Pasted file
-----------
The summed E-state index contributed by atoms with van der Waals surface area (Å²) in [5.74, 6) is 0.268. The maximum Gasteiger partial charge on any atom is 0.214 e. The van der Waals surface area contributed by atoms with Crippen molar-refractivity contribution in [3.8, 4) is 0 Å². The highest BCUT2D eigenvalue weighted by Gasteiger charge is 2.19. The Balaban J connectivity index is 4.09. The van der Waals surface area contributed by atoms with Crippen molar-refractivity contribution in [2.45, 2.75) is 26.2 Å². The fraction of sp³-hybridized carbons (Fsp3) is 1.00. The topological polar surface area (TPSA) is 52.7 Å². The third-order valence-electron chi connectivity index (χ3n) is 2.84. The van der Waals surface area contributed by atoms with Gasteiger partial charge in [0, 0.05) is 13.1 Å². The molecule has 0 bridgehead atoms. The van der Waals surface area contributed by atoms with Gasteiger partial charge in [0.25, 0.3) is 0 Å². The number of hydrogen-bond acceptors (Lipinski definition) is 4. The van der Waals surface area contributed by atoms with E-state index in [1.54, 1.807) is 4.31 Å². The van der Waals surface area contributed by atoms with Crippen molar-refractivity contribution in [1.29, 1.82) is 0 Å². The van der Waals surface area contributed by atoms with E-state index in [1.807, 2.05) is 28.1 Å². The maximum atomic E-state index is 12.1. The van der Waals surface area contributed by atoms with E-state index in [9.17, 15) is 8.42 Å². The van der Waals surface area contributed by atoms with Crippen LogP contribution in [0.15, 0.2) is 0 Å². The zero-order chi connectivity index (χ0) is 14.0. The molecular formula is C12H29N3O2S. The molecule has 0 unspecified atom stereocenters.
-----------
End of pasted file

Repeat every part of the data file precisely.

The summed E-state index contributed by atoms with van der Waals surface area (Å²) in [5.74, 6) is 0.268. The maximum Gasteiger partial charge on any atom is 0.214 e. The van der Waals surface area contributed by atoms with Crippen molar-refractivity contribution in [3.8, 4) is 0 Å². The highest BCUT2D eigenvalue weighted by Gasteiger charge is 2.19. The Balaban J connectivity index is 4.09. The van der Waals surface area contributed by atoms with Crippen molar-refractivity contribution in [2.45, 2.75) is 26.2 Å². The fraction of sp³-hybridized carbons (Fsp3) is 1.00. The topological polar surface area (TPSA) is 52.7 Å². The third-order valence-electron chi connectivity index (χ3n) is 2.84. The van der Waals surface area contributed by atoms with Gasteiger partial charge in [0, 0.05) is 13.1 Å². The molecule has 0 bridgehead atoms. The van der Waals surface area contributed by atoms with Gasteiger partial charge in [0.25, 0.3) is 0 Å². The number of hydrogen-bond acceptors (Lipinski definition) is 4. The van der Waals surface area contributed by atoms with E-state index in [1.54, 1.807) is 4.31 Å². The van der Waals surface area contributed by atoms with Crippen molar-refractivity contribution in [1.29, 1.82) is 0 Å². The van der Waals surface area contributed by atoms with E-state index in [1.807, 2.05) is 28.1 Å². The maximum atomic E-state index is 12.1. The van der Waals surface area contributed by atoms with E-state index in [9.17, 15) is 8.42 Å². The van der Waals surface area contributed by atoms with Crippen LogP contribution in [0.15, 0.2) is 0 Å². The zero-order chi connectivity index (χ0) is 14.0. The molecular formula is C12H29N3O2S. The molecule has 0 unspecified atom stereocenters.